Out of Time

It always feels like I’m running late, that I have missed my opportunities, that if I don’t succeed right now, I never will.

Every novel that comes out makes me think, by the time mine is done, will the world have passed it by? “Sorry, but we’ve had too many of these lately. If only you’d sent us something a year ago.”

Every time a writer friend gets a book out or signs an agent, I’m happy for them, and yet also feel like someone has taken my spot. That by the time I finish my book (again) I will send it out into the world and the world will say “Gosh! If only we’d seen this a year ago.”

My novel talks about race and culture, but I worry that it does so in ways that are too specific to my generation of children of immigrants, and so perhaps it is already too late for this book, since everyone has moved on and what I wrote is now a strange sort of historical artifact.

An agent turned me down because there were so many other great South Asian writers who’d put out amazing and award-winning books recently. (To be fair, I now see that my book wasn’t ready.) Did I miss a period in time when you could be South Asian and put out something that was pretty okay? There are so many marginalized writers putting out amazing work these days–will the marketplace look at mind and say, “Sorry, but we have filled our quota. You have missed your chance.”

I’m over 40, so I’ll never be one of those “Top 40 under 40!” writers, also known as young whippersnappers. Will they say I’m too old to have a promising career?

I have a young child, and so I live in fear that I will become one of those women who had a lot of potential but never did anything with it after becoming a mother–it’s easy to see how that happens in these early childrearing years.

If only I could get the mostly-done-but-not-quite novel out now, and then I would never have to worry about never doing it.

I can tell myself over and over that this sense that I have missed my chance is bullshit, but the feeling doesn’t fade. Which in turn leads to more struggle on the novel, because if I have already missed my chance, why bother? And if I have not, well, I must rush and get it perfect NOW or else I will miss it. Forever. What a waste of potential. No pressure.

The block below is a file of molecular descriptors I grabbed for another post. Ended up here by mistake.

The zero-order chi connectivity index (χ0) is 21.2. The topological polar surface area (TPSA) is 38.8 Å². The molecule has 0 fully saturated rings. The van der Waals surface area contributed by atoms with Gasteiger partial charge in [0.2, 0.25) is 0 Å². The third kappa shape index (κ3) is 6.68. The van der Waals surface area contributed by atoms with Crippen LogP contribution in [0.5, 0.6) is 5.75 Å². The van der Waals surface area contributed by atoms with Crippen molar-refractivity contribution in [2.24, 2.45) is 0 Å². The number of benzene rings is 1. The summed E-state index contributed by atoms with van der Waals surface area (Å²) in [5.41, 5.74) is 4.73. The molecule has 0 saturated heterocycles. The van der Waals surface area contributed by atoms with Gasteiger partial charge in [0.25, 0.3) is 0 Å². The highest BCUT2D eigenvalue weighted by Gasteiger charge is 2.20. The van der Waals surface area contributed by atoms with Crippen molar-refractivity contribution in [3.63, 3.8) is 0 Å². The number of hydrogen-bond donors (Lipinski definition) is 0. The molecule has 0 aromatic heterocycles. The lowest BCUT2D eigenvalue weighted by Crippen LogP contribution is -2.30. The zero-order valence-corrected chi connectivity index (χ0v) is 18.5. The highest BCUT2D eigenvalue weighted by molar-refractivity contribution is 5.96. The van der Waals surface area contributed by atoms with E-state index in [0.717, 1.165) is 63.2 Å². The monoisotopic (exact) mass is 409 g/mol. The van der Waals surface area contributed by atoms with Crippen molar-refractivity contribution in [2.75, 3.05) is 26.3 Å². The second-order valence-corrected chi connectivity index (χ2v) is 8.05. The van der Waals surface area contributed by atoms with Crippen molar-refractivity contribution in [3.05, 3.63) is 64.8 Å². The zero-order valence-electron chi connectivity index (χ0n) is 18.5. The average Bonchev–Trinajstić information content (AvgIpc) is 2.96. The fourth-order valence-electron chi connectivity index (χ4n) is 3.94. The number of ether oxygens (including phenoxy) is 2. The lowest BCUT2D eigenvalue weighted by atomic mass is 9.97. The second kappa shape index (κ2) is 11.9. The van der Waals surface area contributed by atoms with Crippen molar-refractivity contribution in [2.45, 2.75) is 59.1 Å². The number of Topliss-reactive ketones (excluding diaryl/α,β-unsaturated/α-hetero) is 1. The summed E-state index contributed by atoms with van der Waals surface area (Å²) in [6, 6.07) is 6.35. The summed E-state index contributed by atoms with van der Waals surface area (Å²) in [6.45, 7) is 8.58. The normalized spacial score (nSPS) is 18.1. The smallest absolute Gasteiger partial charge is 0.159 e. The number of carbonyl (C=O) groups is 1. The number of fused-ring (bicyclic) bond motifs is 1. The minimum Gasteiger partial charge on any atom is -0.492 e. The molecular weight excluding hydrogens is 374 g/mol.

I grow old …. I grow old …
I shall wear the bottoms of my trousers rolled.

And would it have been worth it, after all,

And in short, I was afraid.

I guess there’s nothing for it except to disturb the universe.


I believe in spite as a motivator. Nothing has worked better for me than to prove myself to some entity who probably couldn’t care less about me. (NB: This is bad relationship advice. Ask my therapist.)

But spite is what got my through my undergrad in Computer Science. Fuck you, programming! You think I can’t do this? I’ll show you! And then I did it, even graduated with distinction and promptly never worked as a programmer again.

My first Nanowrimo? Nailed that motherfucker. Needed to prove to the world in general that yes, I can so write a shitty novel. (The world has yet to congratulate me for this effort.) My second Nanowrimo? My back proved to me that ergonomics are important. Fuck you, Sonal.

Consequently, I have a writing nemesis. Who actually doesn’t know that they are my nemesis, and probably doesn’t care a whit about me, but unfortunately that means I have to keep juicy details rather vague, since we are technically ‘friends’.

In fact, my nemesis is actually my second nemesis. The first gave me a patronizing speech about being the ‘cusp’ of being published, and so therefore I was not worthy. I was also unpublished, and nemesis #1 had never read my work, but somehow he had determined I was not on the cusp. He put great thought into this speech, as he was trying to generously help a lesser writer such as myself.

I send out work in earnest and shortly thereafter got my first publishing credit. Paid. In an anthology, meaning there was an actual book with my name on the cover. (The back cover, but still the cover.) I had a play produced. I published more stuff. Nemesis #1 has yet to publish anything. Go cusp yourself, asshole.

By contrast, Nemesis #2 never really did anything to me–aside from stumbling over their ego–but my belief is that their writing does not deserve the accolades it receives, and as such, I have chosen to focus all my writerly jealousies and venom onto this one not-necessarily-deserving person who (in all probability) would be happy for my successes. But I can still pretend they are inwardly seething. This has the advantage of leaving me free to be happy for everyone else’s success, so I’m okay with sacrificing this one person to the full force of my mental bad will.

Still, one thing Nemesis #2 does genuinely do better than I do is stay disciplined to produce more work. For a while, I told myself that this was because Nemesis’ life was better arranged in support of their writing, but this is no longer true. And so I am left with the fact that I suck at routine. Self-imposed goals and deadlines slip by. I buy donuts to reward myself but then eat the donut before writing anything. The tricks to force myself to stay on task keep wearing thin.

Even the trick of having a Nemesis. Because what I see more and more, is that my nemeses are reflections of myself. Although I have nicer hair.

Nemesis #1 was my own desparation to prove that I could really do this, and that I belong. And once I moved beyond that, I no longer thought of him. Nemesis #2 is my own desire to succeed. We are both driven, but they work harder. That is a problem I could solve, but haven’t yet.

And this realization makes it difficult to push on out of pure spite. So what’s left after that? The pure joy of accomplishment? I am not sure I know what it’s like to do something and not at least quietly say “Fuck you!” to someone.

Still. At some point, I suppose I should try and acheive something resembling maturity.